Belfast Telegraph

170 swimming pools - the amount of water we’re losing every day in thaw crisis

By Lesley-Anne Henry

Around 440m litres of water are being lost from Northern Ireland’s crumbling system every day, the Belfast Telegraph can reveal.

The huge volume — equivalent to 172 Olympic-sized swimming pools — includes the 260m litres leaking as a result of the Big Thaw as well as the 180m litres lost daily before the current crisis developed.

Although Northern Ireland Water has pumped a record 852m litres of water into the system in the past 24 hours, more than half of that is escaping through leaks.

“This is a colossal loss of water,” said interim NIW chairman Padraig White.

“We have been injecting in the past 24 hours 862m litres of water — the highest in the history of Northern Ireland. It’s at capacity.

“The normal input of water is 600m litres, so the question is what’s happening to 260m litres of water?”

However, even before the thaw Northern Ireland’s water system, which lags around 20 years behind the rest of the UK, was performing badly.

Around one-third of the supply (181m litres) was being lost a day through leakages at an annual cost of £5m — a figure which does not compare favourably with the national average of one-fifth.

Yesterday this newspaper revealed that investment of £50m per year for the next decade would be needed to bring our water infrastructure up to standard.

At a Press conference yesterday Mr White warned it could be the middle of next week before supplies are returned to anything like normal — a much gloomier prediction than was given by his chief executive Laurence MacKenzie a day earlier.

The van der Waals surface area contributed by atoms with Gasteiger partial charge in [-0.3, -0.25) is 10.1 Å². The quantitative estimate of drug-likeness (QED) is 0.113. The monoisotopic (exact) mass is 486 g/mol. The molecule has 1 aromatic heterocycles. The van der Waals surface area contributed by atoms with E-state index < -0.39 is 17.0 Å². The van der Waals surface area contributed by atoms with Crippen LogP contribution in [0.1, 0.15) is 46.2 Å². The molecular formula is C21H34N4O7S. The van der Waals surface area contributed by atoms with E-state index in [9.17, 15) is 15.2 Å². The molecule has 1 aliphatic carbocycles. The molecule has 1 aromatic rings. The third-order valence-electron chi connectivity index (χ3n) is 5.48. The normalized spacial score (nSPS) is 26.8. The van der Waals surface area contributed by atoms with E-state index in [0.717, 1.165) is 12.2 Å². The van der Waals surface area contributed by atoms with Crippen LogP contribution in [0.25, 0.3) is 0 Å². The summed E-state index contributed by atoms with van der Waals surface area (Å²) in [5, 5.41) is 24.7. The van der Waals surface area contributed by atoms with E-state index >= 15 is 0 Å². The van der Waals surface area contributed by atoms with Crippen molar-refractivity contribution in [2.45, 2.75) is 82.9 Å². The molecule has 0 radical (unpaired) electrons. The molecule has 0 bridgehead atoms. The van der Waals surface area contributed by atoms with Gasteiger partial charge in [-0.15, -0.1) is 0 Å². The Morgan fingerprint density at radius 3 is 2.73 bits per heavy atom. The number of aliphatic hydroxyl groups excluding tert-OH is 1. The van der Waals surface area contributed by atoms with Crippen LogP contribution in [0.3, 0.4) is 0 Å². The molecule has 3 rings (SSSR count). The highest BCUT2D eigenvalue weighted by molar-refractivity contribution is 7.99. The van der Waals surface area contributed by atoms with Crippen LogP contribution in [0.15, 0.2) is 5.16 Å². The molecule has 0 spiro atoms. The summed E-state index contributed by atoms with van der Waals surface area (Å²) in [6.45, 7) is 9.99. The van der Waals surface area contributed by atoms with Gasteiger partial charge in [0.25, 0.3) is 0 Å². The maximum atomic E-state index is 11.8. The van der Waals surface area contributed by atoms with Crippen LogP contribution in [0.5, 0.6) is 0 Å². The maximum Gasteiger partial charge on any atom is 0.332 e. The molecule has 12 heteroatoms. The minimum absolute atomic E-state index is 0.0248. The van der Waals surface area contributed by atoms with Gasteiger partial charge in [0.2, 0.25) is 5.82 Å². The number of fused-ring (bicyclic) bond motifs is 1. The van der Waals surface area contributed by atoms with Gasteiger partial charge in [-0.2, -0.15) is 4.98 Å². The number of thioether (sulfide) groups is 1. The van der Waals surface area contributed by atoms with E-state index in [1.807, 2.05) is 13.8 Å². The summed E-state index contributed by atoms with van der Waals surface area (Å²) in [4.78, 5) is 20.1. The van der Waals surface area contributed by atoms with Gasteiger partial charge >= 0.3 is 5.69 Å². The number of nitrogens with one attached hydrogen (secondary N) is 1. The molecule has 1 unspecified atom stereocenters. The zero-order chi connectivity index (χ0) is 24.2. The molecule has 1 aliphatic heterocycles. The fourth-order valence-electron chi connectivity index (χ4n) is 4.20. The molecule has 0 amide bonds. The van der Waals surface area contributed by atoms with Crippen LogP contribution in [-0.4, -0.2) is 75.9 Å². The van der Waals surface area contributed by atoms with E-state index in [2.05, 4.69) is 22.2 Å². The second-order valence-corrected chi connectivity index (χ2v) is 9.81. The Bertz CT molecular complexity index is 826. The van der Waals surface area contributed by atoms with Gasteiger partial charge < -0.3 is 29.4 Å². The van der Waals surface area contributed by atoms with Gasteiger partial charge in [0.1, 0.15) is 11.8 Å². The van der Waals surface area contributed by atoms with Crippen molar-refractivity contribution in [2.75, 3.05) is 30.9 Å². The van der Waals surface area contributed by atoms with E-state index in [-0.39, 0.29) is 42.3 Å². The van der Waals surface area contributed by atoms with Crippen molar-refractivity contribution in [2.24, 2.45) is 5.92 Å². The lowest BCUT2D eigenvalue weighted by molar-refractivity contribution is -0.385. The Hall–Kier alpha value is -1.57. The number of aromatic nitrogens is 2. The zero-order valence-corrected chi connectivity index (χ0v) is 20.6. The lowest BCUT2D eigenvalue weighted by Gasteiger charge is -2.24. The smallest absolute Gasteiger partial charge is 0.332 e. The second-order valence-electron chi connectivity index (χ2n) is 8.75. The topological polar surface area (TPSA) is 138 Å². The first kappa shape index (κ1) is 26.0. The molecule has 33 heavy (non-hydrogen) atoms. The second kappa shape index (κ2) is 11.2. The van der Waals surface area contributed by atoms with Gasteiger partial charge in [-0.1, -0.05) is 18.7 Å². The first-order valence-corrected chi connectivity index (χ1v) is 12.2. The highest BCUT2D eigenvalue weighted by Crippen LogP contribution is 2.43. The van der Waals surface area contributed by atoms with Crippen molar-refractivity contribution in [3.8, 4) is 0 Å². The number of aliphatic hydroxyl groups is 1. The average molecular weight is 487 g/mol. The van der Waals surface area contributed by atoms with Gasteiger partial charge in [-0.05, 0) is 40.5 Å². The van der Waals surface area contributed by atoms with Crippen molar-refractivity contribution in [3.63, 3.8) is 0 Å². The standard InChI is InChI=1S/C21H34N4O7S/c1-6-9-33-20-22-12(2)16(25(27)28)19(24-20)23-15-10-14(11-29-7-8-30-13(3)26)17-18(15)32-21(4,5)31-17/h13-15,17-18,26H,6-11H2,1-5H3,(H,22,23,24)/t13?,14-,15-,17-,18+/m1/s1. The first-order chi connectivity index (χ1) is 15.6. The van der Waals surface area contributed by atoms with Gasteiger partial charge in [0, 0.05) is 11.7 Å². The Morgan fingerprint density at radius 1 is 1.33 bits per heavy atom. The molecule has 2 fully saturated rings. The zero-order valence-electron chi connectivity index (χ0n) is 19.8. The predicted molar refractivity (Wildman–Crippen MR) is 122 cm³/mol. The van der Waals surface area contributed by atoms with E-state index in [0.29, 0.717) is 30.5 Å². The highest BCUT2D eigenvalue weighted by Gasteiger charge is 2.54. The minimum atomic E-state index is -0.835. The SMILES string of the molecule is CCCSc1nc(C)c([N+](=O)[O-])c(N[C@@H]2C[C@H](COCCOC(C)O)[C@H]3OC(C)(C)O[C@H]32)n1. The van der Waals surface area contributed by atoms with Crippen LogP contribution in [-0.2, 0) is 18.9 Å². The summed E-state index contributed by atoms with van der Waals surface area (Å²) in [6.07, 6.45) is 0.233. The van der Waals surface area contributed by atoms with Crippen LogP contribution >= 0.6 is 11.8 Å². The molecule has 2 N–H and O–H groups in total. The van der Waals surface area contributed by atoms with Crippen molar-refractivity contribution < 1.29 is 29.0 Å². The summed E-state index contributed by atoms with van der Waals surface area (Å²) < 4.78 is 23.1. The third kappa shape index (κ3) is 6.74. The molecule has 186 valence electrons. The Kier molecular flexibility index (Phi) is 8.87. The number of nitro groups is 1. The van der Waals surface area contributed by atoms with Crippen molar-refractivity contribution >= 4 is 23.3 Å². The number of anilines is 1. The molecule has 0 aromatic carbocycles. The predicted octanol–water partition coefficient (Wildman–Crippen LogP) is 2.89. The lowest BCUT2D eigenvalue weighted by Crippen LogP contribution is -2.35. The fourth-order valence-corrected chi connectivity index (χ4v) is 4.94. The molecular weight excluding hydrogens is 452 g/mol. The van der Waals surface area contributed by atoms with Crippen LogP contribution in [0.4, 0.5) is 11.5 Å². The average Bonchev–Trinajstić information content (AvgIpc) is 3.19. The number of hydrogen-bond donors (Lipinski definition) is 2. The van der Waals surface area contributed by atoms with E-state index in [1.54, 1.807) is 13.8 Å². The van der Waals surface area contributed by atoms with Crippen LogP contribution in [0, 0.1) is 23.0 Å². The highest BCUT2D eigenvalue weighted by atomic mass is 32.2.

Speaking after a three-hour crunch meeting with NIW board members at their Westland House HQ, the chairman said that while reservoirs were “gradually refilling” they remained low, with Belfast and Cookstown in the “most precarious positions”.

He also said an estimated 4,400 customers who have been cut off since Monday are still without water and stressed the importance of householders and businesses fixing leaks on their premises, and highlighted three major bursts in Newtownabbey, Limavady and at the Royal Victoria Hospital which accounted for the loss of 10m litres of water in just 48 hours.

“The reservoirs are gradually refilling across the province,” said Mr White. They are doing better in the north and west of the province. The Belfast reservoirs remain in the most precarious position.

“We expect that by the middle of next week that it will no longer be necessary to put customers on rotation basis.

“There may still be a small number, probably in their hundreds, of those in more isolated places or very high up where we are seeking to get supplies up.”

Acknowledging NIW’s shambolic response to the worst water crisis ever experienced in Northern Ireland, Mr White said his organisation would fully co-operate with any future independent review.

“Despite the fact that there was an emergency plan in place which had been developed over the years by NI Water to the best industry standards, it proved seriously inadequate when faced with the unprecedented loss of water on Monday and Tuesday of last week,” he said.

Belfast Telegraph

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